About the Artist Christos Papadopoulous
by Loretta Nardone
Loretta Nardone was born in Brooklyn, New York. She earned a Bachelor of Arts in Education degree at Pace University and a master’s degree at Long Island University. She also holds a certificate in Appraisal Studies from New York University. She is a retired New York City teacher.
A life-long doll collector, she has been a member of UFDC since 1979. She is the Past President of UFDC (2017-2019) and Past Region 14 Director (1994-1997). She has served as Classroom Educator (2001-2005). She has attended 38 conventions and served as Convention Chair in San Antonio and Kansas City. Loretta has written articles for magazines, organized exhibits, presented seminars and lectures on international dolls, cloth dolls and artists’ doll. She is the author of a book on Zuni Beaded dolls. She was invited to participate in an educational conference at the United Nations focusing on using dolls to teach tolerance and multiculturalism.
Loretta is a recipient of the New York City Newsday Teacher of the Year award. She was awarded grants for her educational doll program and was the first teacher to be granted a year-long sabbatical to create a teaching learning kit on using dolls in the classroom. She was honored by UFDC with the Award of Excellence for Educational and Philanthropic Endeavors through Dolls in 1994.
Today Loretta resides in Florida and is a member of the Gold Coast Doll Study Club and the South Florida Doll Study Club. She is also a member of National Doll and Toy Collector’s Club. She continues to enjoy her interest in ethnic and cloth dolls and sharing her knowledge with doll enthusiasts. Loretta has recently established a production company, Treasured Memories Productions, to produce digital doll presentations. She hopes to continue to write articles for DOLL NEWS that reflect the diversity of our hobby.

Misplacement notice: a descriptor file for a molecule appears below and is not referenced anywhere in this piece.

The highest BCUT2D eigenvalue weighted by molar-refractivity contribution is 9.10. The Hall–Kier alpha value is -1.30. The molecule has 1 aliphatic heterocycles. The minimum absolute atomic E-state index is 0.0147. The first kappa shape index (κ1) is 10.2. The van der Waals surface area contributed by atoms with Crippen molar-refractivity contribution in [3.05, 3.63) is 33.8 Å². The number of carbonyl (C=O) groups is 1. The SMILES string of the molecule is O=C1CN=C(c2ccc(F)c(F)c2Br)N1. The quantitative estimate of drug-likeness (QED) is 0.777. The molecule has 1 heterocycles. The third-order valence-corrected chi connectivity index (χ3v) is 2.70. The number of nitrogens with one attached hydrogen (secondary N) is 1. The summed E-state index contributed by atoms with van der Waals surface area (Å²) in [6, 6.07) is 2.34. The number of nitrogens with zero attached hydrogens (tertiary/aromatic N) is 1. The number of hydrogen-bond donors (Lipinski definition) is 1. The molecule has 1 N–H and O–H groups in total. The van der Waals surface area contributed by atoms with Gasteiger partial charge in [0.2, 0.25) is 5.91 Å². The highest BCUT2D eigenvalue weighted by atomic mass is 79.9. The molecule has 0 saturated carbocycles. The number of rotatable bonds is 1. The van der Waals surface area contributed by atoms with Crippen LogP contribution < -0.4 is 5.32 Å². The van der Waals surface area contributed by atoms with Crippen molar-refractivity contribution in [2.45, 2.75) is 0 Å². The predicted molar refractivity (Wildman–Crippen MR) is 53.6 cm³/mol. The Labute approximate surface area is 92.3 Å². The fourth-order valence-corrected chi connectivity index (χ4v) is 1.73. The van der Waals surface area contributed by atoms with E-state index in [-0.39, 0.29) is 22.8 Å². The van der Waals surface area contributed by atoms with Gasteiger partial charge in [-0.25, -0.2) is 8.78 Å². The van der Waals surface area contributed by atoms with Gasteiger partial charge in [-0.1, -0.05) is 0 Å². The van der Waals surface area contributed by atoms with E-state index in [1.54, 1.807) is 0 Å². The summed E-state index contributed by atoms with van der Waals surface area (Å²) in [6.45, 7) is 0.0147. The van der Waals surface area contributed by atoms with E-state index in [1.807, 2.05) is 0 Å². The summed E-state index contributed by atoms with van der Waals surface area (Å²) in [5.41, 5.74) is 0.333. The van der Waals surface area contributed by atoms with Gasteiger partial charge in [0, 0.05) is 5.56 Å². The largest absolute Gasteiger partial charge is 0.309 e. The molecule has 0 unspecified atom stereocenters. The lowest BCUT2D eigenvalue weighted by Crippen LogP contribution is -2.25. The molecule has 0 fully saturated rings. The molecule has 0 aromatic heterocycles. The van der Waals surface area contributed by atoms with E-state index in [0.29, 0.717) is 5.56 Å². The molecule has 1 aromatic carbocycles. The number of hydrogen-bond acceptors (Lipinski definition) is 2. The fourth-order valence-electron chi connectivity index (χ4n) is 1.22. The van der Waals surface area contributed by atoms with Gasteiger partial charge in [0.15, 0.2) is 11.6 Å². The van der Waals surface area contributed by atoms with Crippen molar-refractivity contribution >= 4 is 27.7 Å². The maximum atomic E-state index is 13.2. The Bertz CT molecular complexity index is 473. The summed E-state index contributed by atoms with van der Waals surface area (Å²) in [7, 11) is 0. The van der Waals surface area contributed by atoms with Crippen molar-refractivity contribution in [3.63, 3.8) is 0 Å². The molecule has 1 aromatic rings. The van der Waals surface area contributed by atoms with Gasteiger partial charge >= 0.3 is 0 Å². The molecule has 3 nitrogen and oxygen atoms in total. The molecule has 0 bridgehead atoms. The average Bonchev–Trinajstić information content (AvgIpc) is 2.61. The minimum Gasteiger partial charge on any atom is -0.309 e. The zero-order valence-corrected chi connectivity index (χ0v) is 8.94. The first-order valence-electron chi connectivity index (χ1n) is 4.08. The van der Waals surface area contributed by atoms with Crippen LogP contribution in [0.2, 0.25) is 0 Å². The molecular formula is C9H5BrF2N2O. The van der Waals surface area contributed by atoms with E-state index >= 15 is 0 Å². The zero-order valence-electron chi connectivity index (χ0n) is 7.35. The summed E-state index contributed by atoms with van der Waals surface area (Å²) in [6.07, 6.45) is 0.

Dolls that Broke the Mold Part II Munich Art
by Carol Cameron
Carol was born in Scotland and lived in various parts of the UK before moving to the US with her work in 1997. It was there that she discovered UFDC and joined the Doll Collectors of Houston. On moving back to the UK in 2001, she initially became a MAL and is now a member of the Carmel Doll and Toy Study Group.
She is currently serving as UFDC’s Secretary-Treasurer and Director of New Membership. Prior to that, she was Regional Director for UFDC’s Region 16.
Carol’s diverse doll collection, dating from c300 BC to the 1950s, includes wooden, wax, cloth, bisque, china, art dolls and Bild Lillis. She loves history and enjoys researching the stories behind the dolls. She has presented numerous programs at various events in the US and the UK and contributed articles to DOLL NEWS and other doll publications.
Having been awarded a bachelor’s degree in Mathematics, Carol worked for the Royal Dutch Shell energy company in the UK, the US and the Netherlands and visited over 50 countries. She spent the first part of her career in business roles before moving into Human Resources. Her roles prior to retirement were at the Executive Vice President level.
Carol and her husband David now live just outside London in the UK, along with their very spoiled cat, Charlie. They have three grownup children, two daughters and one son, none of whom are interested in dolls. So, Carol is very much looking forward to having grandchildren, hoping that the doll collector gene has just skipped a generation!
A Few Fabulous Famous Faces from the Fifties
by Woolsey Ackerman
Woolsey Ackerman has been influenced by the world of dolls and movies since he was a kid. When his mother inherited her grandmother’s collection of dolls that had been acquired while living in Europe in the 1920s the collector bug bit. The family had run an opera house and movie theatre between 1890 and the late 1950s and Woolsey grew up with stories of the old movies and days of touring vaudeville. Discovering at an early age that dolls and toys had been an integral part of the merchandising and publicity of movies since films beginning, he saw a unique way to combine his passions. He has pursued this since, making the history of the movies his lifelong career. Susan, his mother, along with father, Richard, continue the main collection to this day.